A friend draws my attention today to a piece by National Review editor Rich Lowry about—of course—the wild popularity of Donald Trump among tea partiers. Lowry waxes nostalgic for the early tea party days of 2010, when being a “constitutional conservative” was all the rage, and wonders where it all went:
Trump exists in a plane where there isn’t a Congress or a Constitution. There are no trade-offs or limits….He would deport the American-born children of illegal immigrants. He has mused about shutting down mosques and creating a database of Muslims. He praised FDR’s internment of Japanese-Americans in World War II.
You can be forgiven for thinking that in Trump’s world, constitutional niceties—indeed any constraints whatsoever—are for losers….For some on the right, clearly, the Constitution was an instrument rather than a principle. It was a means to stop Obama, and has been found lacking.
My friend snickers at Lowry’s use of some, which does a whole lot of heavy lifting here. Technically, though, 95 percent is still some, so this is accurate. But a wee bit misleading, no? Anyway, this leads Lowry into an argument that, really, Trump is just Obama 2.0:
Trump is a reaction to Obama’s weakness but also to his exaggerated view of executive power….Whereas Obama has a cool contempt for his political opponents and for limits on his power, Trump has a burning contempt for them. The affect is different; the attitude is the same.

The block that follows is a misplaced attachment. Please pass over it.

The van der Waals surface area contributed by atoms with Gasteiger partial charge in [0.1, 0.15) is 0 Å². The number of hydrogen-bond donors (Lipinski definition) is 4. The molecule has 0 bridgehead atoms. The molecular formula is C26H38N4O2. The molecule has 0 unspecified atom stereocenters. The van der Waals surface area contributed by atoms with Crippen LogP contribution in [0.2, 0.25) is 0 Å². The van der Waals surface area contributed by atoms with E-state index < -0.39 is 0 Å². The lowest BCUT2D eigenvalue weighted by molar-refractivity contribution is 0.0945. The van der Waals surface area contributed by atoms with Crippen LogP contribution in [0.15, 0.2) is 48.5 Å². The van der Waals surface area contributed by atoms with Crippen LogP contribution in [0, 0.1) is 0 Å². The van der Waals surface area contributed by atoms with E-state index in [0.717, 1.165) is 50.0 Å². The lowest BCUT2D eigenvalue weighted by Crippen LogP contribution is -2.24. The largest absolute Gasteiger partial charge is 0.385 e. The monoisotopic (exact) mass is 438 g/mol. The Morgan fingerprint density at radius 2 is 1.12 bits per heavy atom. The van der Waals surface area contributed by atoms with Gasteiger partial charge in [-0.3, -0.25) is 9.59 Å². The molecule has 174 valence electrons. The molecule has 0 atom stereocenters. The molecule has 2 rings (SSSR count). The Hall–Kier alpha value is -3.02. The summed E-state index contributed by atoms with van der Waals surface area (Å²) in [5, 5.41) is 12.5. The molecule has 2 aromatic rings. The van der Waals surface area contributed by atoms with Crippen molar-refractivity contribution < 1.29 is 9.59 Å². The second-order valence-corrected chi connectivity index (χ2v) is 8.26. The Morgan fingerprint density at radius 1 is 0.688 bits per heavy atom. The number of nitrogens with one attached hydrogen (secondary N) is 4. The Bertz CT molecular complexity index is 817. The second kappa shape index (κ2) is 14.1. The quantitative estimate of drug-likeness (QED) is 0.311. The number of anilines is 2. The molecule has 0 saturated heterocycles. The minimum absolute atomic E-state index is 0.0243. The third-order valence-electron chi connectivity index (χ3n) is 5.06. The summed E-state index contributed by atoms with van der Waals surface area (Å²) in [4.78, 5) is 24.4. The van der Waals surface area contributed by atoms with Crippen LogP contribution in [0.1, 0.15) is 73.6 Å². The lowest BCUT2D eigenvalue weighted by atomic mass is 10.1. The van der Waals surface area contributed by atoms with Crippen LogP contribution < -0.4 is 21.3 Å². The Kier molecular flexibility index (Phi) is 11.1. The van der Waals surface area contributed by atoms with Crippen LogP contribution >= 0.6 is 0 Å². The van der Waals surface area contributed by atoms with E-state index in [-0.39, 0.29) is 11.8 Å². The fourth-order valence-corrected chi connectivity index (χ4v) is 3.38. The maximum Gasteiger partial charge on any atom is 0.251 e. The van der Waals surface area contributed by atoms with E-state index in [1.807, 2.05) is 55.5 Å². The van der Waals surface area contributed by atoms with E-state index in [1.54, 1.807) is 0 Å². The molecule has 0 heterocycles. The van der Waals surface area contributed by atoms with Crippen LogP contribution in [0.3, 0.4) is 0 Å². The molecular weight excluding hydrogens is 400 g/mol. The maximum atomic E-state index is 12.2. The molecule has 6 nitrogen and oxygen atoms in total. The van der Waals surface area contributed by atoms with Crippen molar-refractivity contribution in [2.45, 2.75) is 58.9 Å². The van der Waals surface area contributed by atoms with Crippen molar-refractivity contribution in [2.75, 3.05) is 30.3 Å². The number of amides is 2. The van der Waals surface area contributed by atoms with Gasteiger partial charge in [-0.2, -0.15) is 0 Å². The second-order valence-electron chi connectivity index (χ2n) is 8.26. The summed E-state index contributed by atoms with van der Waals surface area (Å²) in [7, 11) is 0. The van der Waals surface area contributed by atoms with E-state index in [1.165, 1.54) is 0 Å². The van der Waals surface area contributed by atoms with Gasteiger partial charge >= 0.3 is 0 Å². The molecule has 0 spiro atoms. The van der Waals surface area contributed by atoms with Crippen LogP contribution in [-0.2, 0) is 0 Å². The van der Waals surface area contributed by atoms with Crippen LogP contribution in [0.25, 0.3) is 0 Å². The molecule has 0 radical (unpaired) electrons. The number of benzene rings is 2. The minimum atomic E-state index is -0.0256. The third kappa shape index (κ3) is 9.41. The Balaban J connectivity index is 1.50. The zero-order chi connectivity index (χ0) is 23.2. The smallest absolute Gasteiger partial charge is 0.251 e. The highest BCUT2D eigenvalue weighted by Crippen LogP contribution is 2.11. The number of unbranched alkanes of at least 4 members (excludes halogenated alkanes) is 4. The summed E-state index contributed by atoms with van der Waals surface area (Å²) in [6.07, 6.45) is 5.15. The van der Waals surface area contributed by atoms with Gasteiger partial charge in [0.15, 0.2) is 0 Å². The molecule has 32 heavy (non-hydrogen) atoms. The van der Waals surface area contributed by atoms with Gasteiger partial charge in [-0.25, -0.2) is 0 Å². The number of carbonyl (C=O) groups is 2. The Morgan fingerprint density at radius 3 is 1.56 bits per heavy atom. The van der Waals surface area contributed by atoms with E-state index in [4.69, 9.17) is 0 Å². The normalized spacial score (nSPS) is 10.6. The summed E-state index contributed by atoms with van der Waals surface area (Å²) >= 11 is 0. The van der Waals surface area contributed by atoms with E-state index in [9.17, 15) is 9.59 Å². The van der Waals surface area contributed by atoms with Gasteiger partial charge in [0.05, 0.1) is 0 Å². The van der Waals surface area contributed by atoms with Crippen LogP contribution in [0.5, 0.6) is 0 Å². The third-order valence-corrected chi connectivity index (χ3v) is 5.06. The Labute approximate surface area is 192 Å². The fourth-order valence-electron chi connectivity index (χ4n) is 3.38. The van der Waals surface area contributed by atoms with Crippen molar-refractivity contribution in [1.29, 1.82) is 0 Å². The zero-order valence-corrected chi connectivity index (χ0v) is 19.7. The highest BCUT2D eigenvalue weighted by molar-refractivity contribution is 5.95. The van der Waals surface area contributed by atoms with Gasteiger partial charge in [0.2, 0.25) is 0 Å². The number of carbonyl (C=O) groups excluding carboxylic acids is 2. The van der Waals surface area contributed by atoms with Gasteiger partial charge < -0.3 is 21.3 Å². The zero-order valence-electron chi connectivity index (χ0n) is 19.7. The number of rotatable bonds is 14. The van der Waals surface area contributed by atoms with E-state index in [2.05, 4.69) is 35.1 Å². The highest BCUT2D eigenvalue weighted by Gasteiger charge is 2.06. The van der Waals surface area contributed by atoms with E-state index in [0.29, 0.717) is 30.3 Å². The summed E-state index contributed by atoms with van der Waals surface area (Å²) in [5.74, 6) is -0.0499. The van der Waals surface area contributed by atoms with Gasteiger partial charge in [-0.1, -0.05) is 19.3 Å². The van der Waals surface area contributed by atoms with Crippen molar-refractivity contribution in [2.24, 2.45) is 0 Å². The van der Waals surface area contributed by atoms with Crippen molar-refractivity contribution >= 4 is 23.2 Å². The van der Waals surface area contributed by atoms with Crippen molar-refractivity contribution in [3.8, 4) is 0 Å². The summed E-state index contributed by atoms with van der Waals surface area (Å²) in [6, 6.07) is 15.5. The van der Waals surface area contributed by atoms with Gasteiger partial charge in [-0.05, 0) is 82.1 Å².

….A hallmark of Obama’s governance has been to say that he lacks the power to act unilaterally on a given issue, and then do it anyway. Progressives have been perfectly willing to bless Obama’s post-constitutional government. Trump’s implicit promise is to respond in kind, and his supporters think it’s about time.
Uh huh. So far, Obama has done OK in the Supreme Court, but no matter. Tea partiers believe Obama goes to sleep each night not by counting sheep, but by counting bonfires of Constitutions. Or, as Lowry admits, they pretend to believe this. In reality, it’s just a handy way to oppose Obama’s liberal policies.
Now, it’s never been clear to me why you need this kind of charade. Why not just oppose Obama’s liberal policies because they’re no good? I suppose it’s mainly a palliative for the rubes, who don’t like to think of themselves as meanspirited folks who dislike paying taxes to help the less fortunate. Instead, they can complain that Obama’s policies are unconstitutional; or that he’s running up dangerous levels of debt; or that he’s turning America into sclerotic old Europe. That sounds a lot nicer.
Anyway, Lowry’s actual goal in this piece is to come up with conservative arguments against Trump. That’s the Lord’s work, even if “Obama 2.0” seems a little unlikely to catch on. What’s more, I seem to recall that he’s a cat person in an office jampacked with dog people. And Christmas is right around the corner. So I’ll call a truce. No more writing about Donald Trump until Christmas is over. We all deserve a break.